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I want to wrap a vector<char> with std::istream (so reading the vector would be done through the istream interface)

What's the way to do it?

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Its not entirely clear what you want to be able to do. Can you give an example of the code that you would like to be able to write? – Michael Anderson Jan 11 '12 at 6:45
I use a library that expects an istream to consume. But I only have a vector at hand, hence I need to wrap it somehow – GabiMe Jan 11 '12 at 6:48
Does this suffice:… – Michael Anderson Jan 11 '12 at 6:53
It's still not clear what you want to do. Do you want to read a std::vector<char> from a std::istream? – Gerald Jan 11 '12 at 6:54
Your other option if you dont want to copy is :, and use &v[0] and &v[0]+v.size() as the arguments to membuf. – Michael Anderson Jan 11 '12 at 6:55
up vote 22 down vote accepted

You'd define a streambuf subclass wrapping the vector, and pass an instance of that to the istream constructor.

If the data does not change after construction, it is sufficient to set up the data pointers using streambuf::setg(); the default implementation for the other members does the right thing:

template<typename CharT, typename TraitsT = std::char_traits<CharT> >
class vectorwrapbuf : public std::basic_streambuf<CharT, TraitsT> {
    vectorwrapbuf(std::vector<CharT> &vec) {
        setg(,, + vec.size());

std::vector<char> data;
// ...
vectorwrapbuf<char> databuf(data)
std::istream is(&databuf);

If you need anything more advanced than that, override the streambuf::underflow method.

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Thanks. can the ugly &*vec.begin() be replaced with ? – GabiMe Jan 11 '12 at 7:10
Sure, same as &*vec.end() can be replaced with + vec.size(). – Simon Richter Jan 11 '12 at 7:21
Note: std::istream doesn't free the pointer. Better create the streambuffer on stack. – ybungalobill Jan 11 '12 at 7:25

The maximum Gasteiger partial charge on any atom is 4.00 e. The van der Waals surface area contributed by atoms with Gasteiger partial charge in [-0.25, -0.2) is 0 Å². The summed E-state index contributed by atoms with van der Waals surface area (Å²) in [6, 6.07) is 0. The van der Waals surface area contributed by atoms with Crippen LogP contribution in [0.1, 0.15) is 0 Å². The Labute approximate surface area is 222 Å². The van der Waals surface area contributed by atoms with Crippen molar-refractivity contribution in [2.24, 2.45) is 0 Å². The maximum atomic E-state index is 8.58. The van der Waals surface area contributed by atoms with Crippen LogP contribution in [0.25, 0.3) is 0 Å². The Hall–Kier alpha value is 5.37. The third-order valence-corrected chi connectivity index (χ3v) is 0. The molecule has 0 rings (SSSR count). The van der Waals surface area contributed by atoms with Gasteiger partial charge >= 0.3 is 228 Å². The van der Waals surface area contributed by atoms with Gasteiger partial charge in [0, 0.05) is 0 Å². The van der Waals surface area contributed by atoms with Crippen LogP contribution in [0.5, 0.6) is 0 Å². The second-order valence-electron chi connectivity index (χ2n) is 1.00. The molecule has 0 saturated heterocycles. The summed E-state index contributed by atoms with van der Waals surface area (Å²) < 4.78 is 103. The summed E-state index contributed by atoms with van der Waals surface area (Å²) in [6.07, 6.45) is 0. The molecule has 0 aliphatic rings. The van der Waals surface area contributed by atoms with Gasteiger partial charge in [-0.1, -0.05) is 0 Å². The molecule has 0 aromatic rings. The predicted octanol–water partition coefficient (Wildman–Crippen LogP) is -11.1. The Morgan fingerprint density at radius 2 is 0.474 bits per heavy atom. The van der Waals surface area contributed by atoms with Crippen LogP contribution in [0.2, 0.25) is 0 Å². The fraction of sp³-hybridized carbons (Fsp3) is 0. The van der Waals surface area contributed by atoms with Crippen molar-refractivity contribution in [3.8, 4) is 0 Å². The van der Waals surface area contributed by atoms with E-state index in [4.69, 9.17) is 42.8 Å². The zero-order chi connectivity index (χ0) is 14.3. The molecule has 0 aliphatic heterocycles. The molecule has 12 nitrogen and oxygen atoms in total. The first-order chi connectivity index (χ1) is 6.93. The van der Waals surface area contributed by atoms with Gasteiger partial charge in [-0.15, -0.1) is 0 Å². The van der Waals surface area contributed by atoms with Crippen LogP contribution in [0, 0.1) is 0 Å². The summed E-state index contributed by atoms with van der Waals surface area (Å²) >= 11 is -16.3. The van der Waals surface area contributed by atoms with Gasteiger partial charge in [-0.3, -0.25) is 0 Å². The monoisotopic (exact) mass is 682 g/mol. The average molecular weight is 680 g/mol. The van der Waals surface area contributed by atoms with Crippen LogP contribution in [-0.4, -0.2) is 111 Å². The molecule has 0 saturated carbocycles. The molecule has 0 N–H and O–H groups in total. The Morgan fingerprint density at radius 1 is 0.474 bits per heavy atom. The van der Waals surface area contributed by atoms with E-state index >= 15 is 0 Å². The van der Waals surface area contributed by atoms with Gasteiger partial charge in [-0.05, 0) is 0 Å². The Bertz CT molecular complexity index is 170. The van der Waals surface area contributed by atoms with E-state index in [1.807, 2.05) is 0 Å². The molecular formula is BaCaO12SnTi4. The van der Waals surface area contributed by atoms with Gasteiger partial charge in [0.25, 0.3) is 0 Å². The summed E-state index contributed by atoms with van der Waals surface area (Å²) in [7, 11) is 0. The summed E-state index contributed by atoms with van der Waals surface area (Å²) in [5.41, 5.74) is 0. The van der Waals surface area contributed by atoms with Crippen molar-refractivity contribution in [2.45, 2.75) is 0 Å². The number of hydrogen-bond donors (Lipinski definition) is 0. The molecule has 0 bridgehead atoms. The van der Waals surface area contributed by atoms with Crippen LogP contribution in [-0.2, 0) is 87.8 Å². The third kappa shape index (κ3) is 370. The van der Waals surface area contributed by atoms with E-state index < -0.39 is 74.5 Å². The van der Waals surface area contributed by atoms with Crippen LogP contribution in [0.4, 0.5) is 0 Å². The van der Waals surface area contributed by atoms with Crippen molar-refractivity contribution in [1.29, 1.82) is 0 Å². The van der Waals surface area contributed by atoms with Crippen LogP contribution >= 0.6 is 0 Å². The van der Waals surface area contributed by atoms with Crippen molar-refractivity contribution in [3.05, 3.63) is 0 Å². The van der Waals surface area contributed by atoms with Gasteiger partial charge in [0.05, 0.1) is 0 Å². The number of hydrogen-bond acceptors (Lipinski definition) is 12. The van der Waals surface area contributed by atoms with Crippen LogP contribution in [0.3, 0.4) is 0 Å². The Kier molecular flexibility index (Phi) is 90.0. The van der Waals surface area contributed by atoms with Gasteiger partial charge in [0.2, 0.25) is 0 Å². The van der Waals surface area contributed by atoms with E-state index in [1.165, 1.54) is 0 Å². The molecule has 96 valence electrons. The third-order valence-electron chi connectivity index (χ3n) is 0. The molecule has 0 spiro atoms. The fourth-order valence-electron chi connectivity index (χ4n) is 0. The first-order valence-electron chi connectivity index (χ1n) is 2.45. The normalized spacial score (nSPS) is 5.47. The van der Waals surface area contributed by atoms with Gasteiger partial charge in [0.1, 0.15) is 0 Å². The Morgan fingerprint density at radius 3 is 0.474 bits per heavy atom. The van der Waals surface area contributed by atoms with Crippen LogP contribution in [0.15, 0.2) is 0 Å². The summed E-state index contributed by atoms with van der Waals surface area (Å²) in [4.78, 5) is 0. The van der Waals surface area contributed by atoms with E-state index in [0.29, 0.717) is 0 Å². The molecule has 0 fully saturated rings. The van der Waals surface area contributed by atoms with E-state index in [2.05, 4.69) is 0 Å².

Thanks, changed. The alternative would be to create an istream subclass that contains the streambuf -- note that in this case, the (protected) no-argument istream constructor and the init method need to be used as base classes are constructed before data members. – Simon Richter Jan 11 '12 at 7:36
With gcc 4.7 and later, you need to use this->setg – Dan Hook Jun 23 '14 at 18:36

using Boost:

#include <boost/iostreams/stream.hpp>
#include <boost/iostreams/device/array.hpp>
using namespace boost::iostreams;

basic_array_source<char> input_source(&my_vector[0], my_vector.size());
stream<basic_array_source<char> > input_stream(input_source);

or even simpler:

#include <boost/interprocess/streams/bufferstream.hpp>
using namespace boost::interprocess;

bufferstream input_stream(&my_vector[0], my_vector.size());
share|improve this answer

Adapting the answer from Get an istream from a char* and assuming this is what you're trying to do:

// Forward declarations
std::vector<char> my_create_buffer();
void my_consume_buffer( std::istream & is );

// What you want to be able to write
std::vector<char> buffer = my_create_buffer();
my_consume_buffer( wrap_vector_as_istream(buffer) );

You can then create the wrap_vector_as_istream like this (untested though) :

#include <iostream>
#include <istream>
#include <streambuf>
#include <string>

struct wrap_vector_as_istream : std::streambuf
    wrap_vector_as_istream(std::vector<char> & vec ) {
        this->setg(&vec[0], &vec[0], &vec[0]+vec.size() );

One thing to be aware of though. The object you've created contains pointers into the vectors memory. So if you add or remove values to the vector while having this wrapper floating around, then you're heading for a crash.

(Oh and if you up vote me, please up vote the post I've adapted this from.)

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You'd could get away with simply building a class that implements the >> operator like a stream, something like this:

template<class _ITy>
class RangeStreamLite

    _ITy Begin;
    _ITy End;
    _ITy Next;


    RangeStreamLite(_ITy begin, _ITy end) :
        // Do nothing.

    template<class _OTy>
    RangeStreamLite& operator>>(_OTy& out)
        out = *Next;
        return *this;

    void reset()
        Next = Begin;

This is a 'quick and dirty' solution, a 'stream lite', it isn't really a stream in the proper sense but it works when all you require is a superficial stream-like device. To properly create a custom stream is a little more complicated, and would require you to inherit from std::streambuf and implement the necessary features. Here are a few links worth a look:

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You will have to write a custom stream-implementation that inherits from istream. This can easily be done using Boost.Iostreams - all you'd have to do is implement a simple Source.

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